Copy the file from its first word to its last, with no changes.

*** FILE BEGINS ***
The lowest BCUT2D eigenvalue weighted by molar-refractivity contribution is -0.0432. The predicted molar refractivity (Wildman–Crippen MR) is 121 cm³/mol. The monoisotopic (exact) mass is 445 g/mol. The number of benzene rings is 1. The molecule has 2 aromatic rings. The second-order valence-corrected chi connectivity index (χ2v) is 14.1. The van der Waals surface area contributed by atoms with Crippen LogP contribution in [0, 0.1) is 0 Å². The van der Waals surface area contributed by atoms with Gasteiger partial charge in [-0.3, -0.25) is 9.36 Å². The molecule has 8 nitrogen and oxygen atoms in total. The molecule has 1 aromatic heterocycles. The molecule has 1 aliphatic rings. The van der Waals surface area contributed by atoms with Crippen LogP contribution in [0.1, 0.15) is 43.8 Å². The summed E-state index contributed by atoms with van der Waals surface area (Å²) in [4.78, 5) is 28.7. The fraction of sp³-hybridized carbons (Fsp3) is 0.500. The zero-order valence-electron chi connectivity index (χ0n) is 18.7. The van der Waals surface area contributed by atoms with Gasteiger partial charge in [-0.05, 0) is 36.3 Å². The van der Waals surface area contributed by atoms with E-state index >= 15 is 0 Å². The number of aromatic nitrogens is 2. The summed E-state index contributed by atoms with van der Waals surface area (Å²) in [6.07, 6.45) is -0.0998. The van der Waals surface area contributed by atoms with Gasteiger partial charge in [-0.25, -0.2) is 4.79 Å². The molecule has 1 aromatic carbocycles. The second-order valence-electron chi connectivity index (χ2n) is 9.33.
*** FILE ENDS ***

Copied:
The lowest BCUT2D eigenvalue weighted by molar-refractivity contribution is -0.0432. The predicted molar refractivity (Wildman–Crippen MR) is 121 cm³/mol. The monoisotopic (exact) mass is 445 g/mol. The number of benzene rings is 1. The molecule has 2 aromatic rings. The second-order valence-corrected chi connectivity index (χ2v) is 14.1. The van der Waals surface area contributed by atoms with Crippen LogP contribution in [0, 0.1) is 0 Å². The van der Waals surface area contributed by atoms with Gasteiger partial charge in [-0.3, -0.25) is 9.36 Å². The molecule has 8 nitrogen and oxygen atoms in total. The molecule has 1 aromatic heterocycles. The molecule has 1 aliphatic rings. The van der Waals surface area contributed by atoms with Crippen LogP contribution in [0.1, 0.15) is 43.8 Å². The summed E-state index contributed by atoms with van der Waals surface area (Å²) in [4.78, 5) is 28.7. The fraction of sp³-hybridized carbons (Fsp3) is 0.500. The zero-order valence-electron chi connectivity index (χ0n) is 18.7. The van der Waals surface area contributed by atoms with Gasteiger partial charge in [-0.05, 0) is 36.3 Å². The van der Waals surface area contributed by atoms with E-state index >= 15 is 0 Å². The number of aromatic nitrogens is 2. The summed E-state index contributed by atoms with van der Waals surface area (Å²) in [6.07, 6.45) is -0.0998. The van der Waals surface area contributed by atoms with Gasteiger partial charge in [-0.25, -0.2) is 4.79 Å². The molecule has 1 aromatic carbocycles. The second-order valence-electron chi connectivity index (χ2n) is 9.33.